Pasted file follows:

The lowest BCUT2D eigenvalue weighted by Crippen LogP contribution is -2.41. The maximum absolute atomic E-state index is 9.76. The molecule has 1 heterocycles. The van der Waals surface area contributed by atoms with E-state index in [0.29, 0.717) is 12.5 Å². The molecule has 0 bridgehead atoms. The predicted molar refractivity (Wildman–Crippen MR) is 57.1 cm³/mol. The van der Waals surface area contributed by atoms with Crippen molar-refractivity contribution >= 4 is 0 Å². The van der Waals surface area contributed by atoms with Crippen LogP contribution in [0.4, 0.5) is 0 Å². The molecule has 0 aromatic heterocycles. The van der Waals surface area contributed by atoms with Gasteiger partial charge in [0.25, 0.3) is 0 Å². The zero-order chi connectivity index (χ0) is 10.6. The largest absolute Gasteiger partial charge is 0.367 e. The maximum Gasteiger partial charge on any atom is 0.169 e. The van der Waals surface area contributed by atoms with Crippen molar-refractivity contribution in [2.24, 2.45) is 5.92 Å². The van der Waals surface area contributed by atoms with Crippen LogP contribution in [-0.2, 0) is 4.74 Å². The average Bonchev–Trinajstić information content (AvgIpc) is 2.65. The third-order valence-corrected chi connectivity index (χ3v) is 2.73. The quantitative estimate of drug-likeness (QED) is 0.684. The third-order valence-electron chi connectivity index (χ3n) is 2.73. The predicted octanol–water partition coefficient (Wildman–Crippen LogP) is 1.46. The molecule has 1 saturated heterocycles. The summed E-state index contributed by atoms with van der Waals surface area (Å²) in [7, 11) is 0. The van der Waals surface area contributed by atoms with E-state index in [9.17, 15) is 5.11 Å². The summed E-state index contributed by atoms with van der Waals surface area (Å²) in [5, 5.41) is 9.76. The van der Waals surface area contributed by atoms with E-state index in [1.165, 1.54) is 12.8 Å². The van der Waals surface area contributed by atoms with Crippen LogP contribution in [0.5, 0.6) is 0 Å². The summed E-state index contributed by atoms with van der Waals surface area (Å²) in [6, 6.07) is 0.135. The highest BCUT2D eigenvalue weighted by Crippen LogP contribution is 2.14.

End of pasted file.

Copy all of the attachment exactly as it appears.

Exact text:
The lowest BCUT2D eigenvalue weighted by Crippen LogP contribution is -2.41. The maximum absolute atomic E-state index is 9.76. The molecule has 1 heterocycles. The van der Waals surface area contributed by atoms with E-state index in [0.29, 0.717) is 12.5 Å². The molecule has 0 bridgehead atoms. The predicted molar refractivity (Wildman–Crippen MR) is 57.1 cm³/mol. The van der Waals surface area contributed by atoms with Crippen molar-refractivity contribution >= 4 is 0 Å². The van der Waals surface area contributed by atoms with Crippen LogP contribution in [0.4, 0.5) is 0 Å². The molecule has 0 aromatic heterocycles. The van der Waals surface area contributed by atoms with Gasteiger partial charge in [0.25, 0.3) is 0 Å². The zero-order chi connectivity index (χ0) is 10.6. The largest absolute Gasteiger partial charge is 0.367 e. The maximum Gasteiger partial charge on any atom is 0.169 e. The van der Waals surface area contributed by atoms with Crippen molar-refractivity contribution in [2.24, 2.45) is 5.92 Å². The van der Waals surface area contributed by atoms with Crippen LogP contribution in [-0.2, 0) is 4.74 Å². The average Bonchev–Trinajstić information content (AvgIpc) is 2.65. The third-order valence-corrected chi connectivity index (χ3v) is 2.73. The quantitative estimate of drug-likeness (QED) is 0.684. The third-order valence-electron chi connectivity index (χ3n) is 2.73. The predicted octanol–water partition coefficient (Wildman–Crippen LogP) is 1.46. The molecule has 1 saturated heterocycles. The summed E-state index contributed by atoms with van der Waals surface area (Å²) in [7, 11) is 0. The van der Waals surface area contributed by atoms with E-state index in [9.17, 15) is 5.11 Å². The summed E-state index contributed by atoms with van der Waals surface area (Å²) in [5, 5.41) is 9.76. The van der Waals surface area contributed by atoms with E-state index in [1.165, 1.54) is 12.8 Å². The van der Waals surface area contributed by atoms with Crippen LogP contribution in [0.5, 0.6) is 0 Å². The summed E-state index contributed by atoms with van der Waals surface area (Å²) in [6, 6.07) is 0.135. The highest BCUT2D eigenvalue weighted by Crippen LogP contribution is 2.14.